By Gabby Alvarado
BY his own admission, Long David rarely watches basketball games now.
However, he looked as excited as a kid on a Christmas morning when he learned that the PBA for the first time ever was headed to his hometown - not just for one game but maybe for an entire tournament.
Long hopes to be there to welcome the PBA family, after all he was once a part of it, if only coronavirus lockdown rules would allow it.
"First time ito kaya malaking karangalan ito sa Bacolor," says Long, a hard-working big man during his time as a PBA player from the late 1990s.
"Actually hindi ko alam kung puwedeng manood pero kung puwede siyempre manonood tayo dahil tagaroon tayo. Saka bilang suporta din at proud tayo.
"Naisip ko nga may nagawa ding maganda itong pandemic, hindi lang puro negative. Kasi kung hindi naging pandemic, hindi gagawin ang PBA sa Bacolor, di ba?"
Long is one of two players from Bacolor, Pampanga, who realized what was then every kid's ultimate basketball fantasy: to play in the PBA. The other is Richard Bognot, who was signed by Formula Shell in 1990. Both of them were first-round draft picks and they stayed long enough to make a living out of basketball. On top of that, they were part of champion teams too.
Now 47, lean and looking not much different from the player he was, Long owes his life of comfort to basketball. So it's surprising to hear that he doesn't follow the games regularly anymore.
"The truth is, hindi na rin ako nanonood ng basketball. Kahit ang misis ko alam yan," he reveals animatedly.
"Dahil naiinggit ako," he blurts out, laughing. "Kasi pag nakikita ko sila parang gusto ko pang maglaro. Pero wala na, lipas na ang time natin."
His time may have passed, but Long does not look like a man who has any regrets. He was that kind of player who managed to squeeze every bit of talent and energy from his 6-foot-5, 220-pound body.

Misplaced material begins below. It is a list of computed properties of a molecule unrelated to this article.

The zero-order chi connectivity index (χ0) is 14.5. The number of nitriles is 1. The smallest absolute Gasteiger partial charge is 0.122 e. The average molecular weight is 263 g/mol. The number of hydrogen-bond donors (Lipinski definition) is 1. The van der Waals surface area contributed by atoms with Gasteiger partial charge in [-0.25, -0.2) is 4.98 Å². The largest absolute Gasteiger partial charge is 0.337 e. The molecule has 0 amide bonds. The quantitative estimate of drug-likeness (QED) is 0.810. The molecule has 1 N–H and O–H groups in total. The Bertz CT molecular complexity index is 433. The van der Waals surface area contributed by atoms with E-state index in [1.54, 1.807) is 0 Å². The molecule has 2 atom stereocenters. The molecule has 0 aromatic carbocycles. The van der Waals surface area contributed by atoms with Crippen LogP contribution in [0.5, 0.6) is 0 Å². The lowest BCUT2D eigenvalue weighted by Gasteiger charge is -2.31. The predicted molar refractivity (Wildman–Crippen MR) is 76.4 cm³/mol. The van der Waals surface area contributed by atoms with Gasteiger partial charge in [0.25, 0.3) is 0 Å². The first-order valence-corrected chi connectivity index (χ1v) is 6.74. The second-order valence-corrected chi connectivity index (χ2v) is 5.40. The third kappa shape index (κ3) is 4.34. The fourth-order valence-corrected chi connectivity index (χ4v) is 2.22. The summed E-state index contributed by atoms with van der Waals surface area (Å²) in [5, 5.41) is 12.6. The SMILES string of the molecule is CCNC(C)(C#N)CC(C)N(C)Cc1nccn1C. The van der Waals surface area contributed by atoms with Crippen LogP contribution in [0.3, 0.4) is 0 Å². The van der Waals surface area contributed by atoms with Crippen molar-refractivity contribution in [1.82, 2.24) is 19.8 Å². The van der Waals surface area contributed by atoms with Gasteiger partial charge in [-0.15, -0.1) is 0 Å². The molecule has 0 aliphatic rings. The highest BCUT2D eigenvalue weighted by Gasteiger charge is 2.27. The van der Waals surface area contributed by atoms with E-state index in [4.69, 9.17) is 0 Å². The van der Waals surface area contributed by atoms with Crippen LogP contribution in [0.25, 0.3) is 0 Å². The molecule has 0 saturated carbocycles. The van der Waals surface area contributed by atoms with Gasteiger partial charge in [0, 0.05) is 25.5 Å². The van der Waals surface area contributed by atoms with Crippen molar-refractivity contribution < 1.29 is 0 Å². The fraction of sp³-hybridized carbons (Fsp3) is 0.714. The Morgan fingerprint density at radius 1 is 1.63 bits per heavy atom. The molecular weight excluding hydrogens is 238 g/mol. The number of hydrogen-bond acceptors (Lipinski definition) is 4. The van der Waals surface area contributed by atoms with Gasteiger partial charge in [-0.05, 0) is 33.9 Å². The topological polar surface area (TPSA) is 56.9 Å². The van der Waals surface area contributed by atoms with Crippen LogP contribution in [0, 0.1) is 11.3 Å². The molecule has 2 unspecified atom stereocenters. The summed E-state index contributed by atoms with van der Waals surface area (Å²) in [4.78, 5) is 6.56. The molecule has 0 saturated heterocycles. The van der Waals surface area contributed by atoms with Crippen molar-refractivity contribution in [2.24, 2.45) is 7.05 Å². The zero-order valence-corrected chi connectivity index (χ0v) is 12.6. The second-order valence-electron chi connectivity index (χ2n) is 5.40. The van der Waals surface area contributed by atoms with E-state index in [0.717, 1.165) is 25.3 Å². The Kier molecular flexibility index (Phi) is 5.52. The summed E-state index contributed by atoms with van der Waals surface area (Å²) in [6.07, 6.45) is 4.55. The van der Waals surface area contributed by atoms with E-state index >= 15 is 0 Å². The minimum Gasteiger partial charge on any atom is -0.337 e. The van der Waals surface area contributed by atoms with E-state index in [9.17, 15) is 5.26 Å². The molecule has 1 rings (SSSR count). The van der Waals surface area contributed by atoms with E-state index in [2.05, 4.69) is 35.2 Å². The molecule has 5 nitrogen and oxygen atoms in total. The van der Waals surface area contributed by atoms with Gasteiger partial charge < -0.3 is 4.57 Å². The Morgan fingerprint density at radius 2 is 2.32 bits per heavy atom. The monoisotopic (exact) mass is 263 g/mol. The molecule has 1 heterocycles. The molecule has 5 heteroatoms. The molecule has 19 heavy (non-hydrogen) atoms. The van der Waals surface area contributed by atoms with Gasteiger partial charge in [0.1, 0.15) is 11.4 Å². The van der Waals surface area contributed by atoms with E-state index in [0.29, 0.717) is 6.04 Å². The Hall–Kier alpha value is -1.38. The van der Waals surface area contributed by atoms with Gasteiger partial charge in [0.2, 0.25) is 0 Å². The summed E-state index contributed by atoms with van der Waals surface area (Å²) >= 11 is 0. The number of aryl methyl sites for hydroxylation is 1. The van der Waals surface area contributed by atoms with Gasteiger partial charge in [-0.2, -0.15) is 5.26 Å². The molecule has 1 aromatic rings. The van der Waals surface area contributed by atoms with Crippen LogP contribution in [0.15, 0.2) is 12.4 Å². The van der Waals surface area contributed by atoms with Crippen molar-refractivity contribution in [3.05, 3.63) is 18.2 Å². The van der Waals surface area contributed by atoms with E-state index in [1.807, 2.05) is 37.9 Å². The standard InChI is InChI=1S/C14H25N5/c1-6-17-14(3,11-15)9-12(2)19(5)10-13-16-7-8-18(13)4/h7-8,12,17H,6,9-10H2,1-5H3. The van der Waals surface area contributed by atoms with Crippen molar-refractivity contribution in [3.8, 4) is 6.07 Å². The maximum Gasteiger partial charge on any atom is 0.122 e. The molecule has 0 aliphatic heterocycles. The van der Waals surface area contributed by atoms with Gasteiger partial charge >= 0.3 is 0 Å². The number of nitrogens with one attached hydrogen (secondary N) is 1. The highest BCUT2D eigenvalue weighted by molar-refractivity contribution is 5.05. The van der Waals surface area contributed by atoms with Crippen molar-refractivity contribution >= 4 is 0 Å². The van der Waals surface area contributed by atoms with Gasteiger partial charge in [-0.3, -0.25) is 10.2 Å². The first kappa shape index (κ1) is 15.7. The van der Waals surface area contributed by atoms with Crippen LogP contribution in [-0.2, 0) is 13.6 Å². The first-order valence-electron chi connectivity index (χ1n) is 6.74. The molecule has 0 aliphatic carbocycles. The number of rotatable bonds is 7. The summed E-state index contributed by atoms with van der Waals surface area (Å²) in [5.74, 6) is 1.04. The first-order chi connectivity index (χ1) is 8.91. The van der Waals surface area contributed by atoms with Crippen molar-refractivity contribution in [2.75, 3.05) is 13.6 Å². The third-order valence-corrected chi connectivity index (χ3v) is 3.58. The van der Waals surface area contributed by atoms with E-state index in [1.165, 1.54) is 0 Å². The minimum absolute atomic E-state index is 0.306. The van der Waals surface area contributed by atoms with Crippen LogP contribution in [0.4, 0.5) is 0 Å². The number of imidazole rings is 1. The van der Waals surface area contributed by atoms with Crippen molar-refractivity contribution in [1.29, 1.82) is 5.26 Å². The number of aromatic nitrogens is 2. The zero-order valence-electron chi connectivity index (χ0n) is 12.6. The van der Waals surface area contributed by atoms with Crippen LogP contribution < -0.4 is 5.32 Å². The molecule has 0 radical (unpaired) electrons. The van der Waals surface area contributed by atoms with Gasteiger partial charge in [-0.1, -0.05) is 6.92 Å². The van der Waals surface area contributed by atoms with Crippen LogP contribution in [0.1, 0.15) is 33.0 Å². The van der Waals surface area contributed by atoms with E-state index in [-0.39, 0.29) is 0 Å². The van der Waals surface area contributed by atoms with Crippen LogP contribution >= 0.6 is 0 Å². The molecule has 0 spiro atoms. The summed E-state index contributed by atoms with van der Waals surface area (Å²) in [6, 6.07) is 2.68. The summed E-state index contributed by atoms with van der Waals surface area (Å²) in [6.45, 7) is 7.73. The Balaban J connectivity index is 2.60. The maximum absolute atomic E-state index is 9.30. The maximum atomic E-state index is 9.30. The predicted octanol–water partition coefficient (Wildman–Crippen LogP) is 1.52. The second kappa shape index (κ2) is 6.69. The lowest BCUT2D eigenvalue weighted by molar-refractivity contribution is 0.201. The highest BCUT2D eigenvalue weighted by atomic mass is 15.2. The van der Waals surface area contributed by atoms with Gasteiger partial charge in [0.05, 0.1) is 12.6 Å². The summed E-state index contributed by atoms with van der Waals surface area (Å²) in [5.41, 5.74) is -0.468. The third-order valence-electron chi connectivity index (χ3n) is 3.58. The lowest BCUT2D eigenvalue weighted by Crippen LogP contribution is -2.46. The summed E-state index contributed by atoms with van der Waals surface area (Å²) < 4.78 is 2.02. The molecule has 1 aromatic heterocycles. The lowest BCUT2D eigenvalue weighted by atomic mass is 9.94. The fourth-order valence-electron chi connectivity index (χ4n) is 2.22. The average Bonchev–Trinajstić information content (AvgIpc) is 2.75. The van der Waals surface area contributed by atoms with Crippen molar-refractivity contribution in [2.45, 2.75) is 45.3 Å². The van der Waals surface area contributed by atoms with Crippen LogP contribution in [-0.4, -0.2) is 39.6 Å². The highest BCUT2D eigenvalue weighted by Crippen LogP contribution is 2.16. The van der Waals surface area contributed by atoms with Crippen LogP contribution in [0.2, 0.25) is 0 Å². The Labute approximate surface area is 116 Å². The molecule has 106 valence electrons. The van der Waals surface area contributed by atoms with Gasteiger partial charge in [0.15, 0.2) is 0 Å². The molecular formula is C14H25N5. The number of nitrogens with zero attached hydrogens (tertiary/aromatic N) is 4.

He was not a superstar nor was he spectacular, but Long had a career that most players would die for, the highs far outstripping the lows. And he was a winner.
Consider the highlights: seven seasons in the PBA, including championships with Sta. Lucia Realty in 2001 and Talk 'N Text in 2003; a championship with the Pampanga Dragons in the inaugural season of the Metropolitan Basketball Association, where Long got his mojo back after spending his PBA rookie year mostly on the bench at Sta. Lucia behind Jun Limpot and Dennis Espino; a championship with Burger Machine under coach Perry Ronquillo in the PBL; and back-to-back UAAP titles with the Far Eastern University Tamaraws in 1991 and 1992, where Johnny Abarrientos and Victor Pablo were among his teammates.
And that's not all: Southeast Asian Games gold medals with Philippine teams under coach Tembong Melencio (1993) and Joe Lipa (1995) and stints in the ABC Youth (1992) and Men's Championships (1994).
Not bad for someone who took up basketball at a later age than most players that a career as a professional seemed a longshot, if not implausible.
It all began at St. Mary's Academy, where Long, the son of a tricycle driver, was a working student from his freshman year until his high school graduation. Among his tasks was cleaning up after the chaos wrought in the classroom by restless preschoolers.